Disagreement between States, absence of a legal framework for Central intervention and environmental issues are obstacles in river interlinking.
What is the importance of rivers in India?
- A river is the lifeline of the masses and supports wild life.
- The river system is a major source of irrigation, provides potable water and cheap transportation, helps in electricity generation, and is a source of livelihood for the people.
- Out of total utilisable surface water resources of 690 billion cubic meter (BCM), only 65% is currently utilised in India, the rest falls into the sea.
- This maintains the ecological balance of land and oceans and freshwater and sea.
- However, there is spatial and temporal variation of water availability.
- Due to this, droughts and floods often coexist in India.
What are the measures taken so far?
- In 1980, the Central government prepared a National Perspective on Water Development.
- It envisaged inter-basin water transfer comprising 30 water-link projects and about 3,000 storages connecting 37 Himalayan and Peninsular rivers.
- Though the scheme is likely to cost $123 billion, it will help create 35 gigawatt of hydropower, irrigate 35 million hectares, and usher in navigation and fishery benefits.
- Of the 30 water-link projects, Ken-Betwa Link project involving Madhya Pradesh and Uttar Pradesh, is at an advanced stage of preparation.
- This project aims to transfer surplus water from the Ken river to Betwa basin through canals to irrigate land, supply drinking water to drought-prone Bundelkhand region, and generate hydro power.
- Though this project been accorded all statutory clearances, a water-sharing arrangement between the two States is pending.
- However, in the case of Renuka dam project in the Upper Yamuna basin, five States recently entered into a water-sharing pact.
- Thus, there are clearly many challenges in implementation of inter-basin water transfer projects.
What should be done?
- Evolving consensus – The States with surplus water resources do not generally agree that there is such surplus.
- It is difficult for donor and donee States to come to an agreement as the latter often demand more water.
- The States are also apprehensive about disturbing the existing allocation of water as per awards.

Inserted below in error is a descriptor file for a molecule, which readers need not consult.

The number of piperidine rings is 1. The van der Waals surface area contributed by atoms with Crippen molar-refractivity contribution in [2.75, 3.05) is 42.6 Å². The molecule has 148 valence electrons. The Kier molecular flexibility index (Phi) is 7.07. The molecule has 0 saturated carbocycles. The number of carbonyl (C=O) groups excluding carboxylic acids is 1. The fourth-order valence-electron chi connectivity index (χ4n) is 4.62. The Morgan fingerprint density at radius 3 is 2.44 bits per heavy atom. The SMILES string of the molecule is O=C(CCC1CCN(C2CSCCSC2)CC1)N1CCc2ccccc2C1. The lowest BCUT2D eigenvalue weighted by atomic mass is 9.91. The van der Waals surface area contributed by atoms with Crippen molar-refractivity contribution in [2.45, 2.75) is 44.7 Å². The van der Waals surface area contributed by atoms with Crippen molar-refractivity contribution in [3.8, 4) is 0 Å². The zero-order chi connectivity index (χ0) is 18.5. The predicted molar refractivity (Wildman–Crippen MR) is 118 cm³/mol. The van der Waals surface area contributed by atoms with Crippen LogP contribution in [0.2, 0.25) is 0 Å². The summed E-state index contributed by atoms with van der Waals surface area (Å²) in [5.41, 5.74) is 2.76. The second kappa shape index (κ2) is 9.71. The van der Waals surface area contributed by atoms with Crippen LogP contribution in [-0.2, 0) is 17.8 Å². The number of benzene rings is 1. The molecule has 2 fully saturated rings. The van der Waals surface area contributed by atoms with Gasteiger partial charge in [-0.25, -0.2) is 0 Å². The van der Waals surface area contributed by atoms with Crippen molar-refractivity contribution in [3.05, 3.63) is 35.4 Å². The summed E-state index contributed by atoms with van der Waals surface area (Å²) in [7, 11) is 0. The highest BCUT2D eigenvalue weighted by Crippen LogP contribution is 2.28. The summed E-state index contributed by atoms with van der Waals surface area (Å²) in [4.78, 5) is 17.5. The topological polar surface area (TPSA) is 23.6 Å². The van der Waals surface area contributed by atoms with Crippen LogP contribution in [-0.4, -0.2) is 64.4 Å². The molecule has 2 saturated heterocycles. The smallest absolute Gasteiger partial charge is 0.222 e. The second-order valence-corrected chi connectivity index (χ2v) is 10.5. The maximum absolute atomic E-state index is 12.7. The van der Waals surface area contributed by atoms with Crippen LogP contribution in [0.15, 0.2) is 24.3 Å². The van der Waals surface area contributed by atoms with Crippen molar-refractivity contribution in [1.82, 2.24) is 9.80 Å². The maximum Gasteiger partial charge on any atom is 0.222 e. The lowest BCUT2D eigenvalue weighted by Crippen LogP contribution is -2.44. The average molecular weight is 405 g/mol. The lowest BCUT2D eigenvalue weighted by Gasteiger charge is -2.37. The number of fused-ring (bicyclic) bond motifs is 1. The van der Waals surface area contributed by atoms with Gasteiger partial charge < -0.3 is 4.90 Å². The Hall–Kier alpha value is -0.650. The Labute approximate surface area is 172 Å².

- There is thus a need to evolve consensus among the States concerned.
- Further, to mitigate the likely adverse impact of climate change, long- and short-term measures, including inter-basin water transfer, is the need of the hour.
- Need for Legislation – At present, there is no legislative framework through which the Central government can intervene in this regard.
- Most of the river basins are inter-State.
- The Constitution allows the Centre to regulate and develop inter-State rivers and river valleys as per Entry 56 of the Union List.
- Thus, one or more Central legislation should be passed using this Entry for facilitating inter-basin transfer.
- Environmental concerns – The inter-basin water transfer (IBWT) projects are like other water resources projects and hence the environmental concerns of IBWT projects are similar.
- Thus, all environmental issues and concerns such as submergence of forest areas and biodiversity loss need to be addressed in a holistic manner if benefits are to outweigh costs.
- Rehabilitation and resettlement– The IBWT projects require construction of reservoirs and link canals and these involve substantial submergence.
- Further, canal construction also requires land acquisitions.
- Thus rehabilitation and resettlement (R&R) is an important issue.
- There is a need to have diverse innovative and attractive R&R packages for project-affected persons so that they support the project on their own.
- International co-operation– Many of the link rivers flow through the neighbouring countries and hence require international co-operation.
- For example, main components of six Himalayan link projects fall in Nepal and Bhutan.
- There is a need of hydro diplomacy with these two neighbours to evolve a consensus.
- Similarly, the Sankosh project (Manas-Sankosh-Teesta-Ganga Link) also requires interaction with Bangladesh, Nepal and Bhutan, calling for consensus among these countries with India.
- On the whole, India needs to constitute a National Water Mission on river linkingto address various issues, that are macro as well as project-specific in a time-bound manner.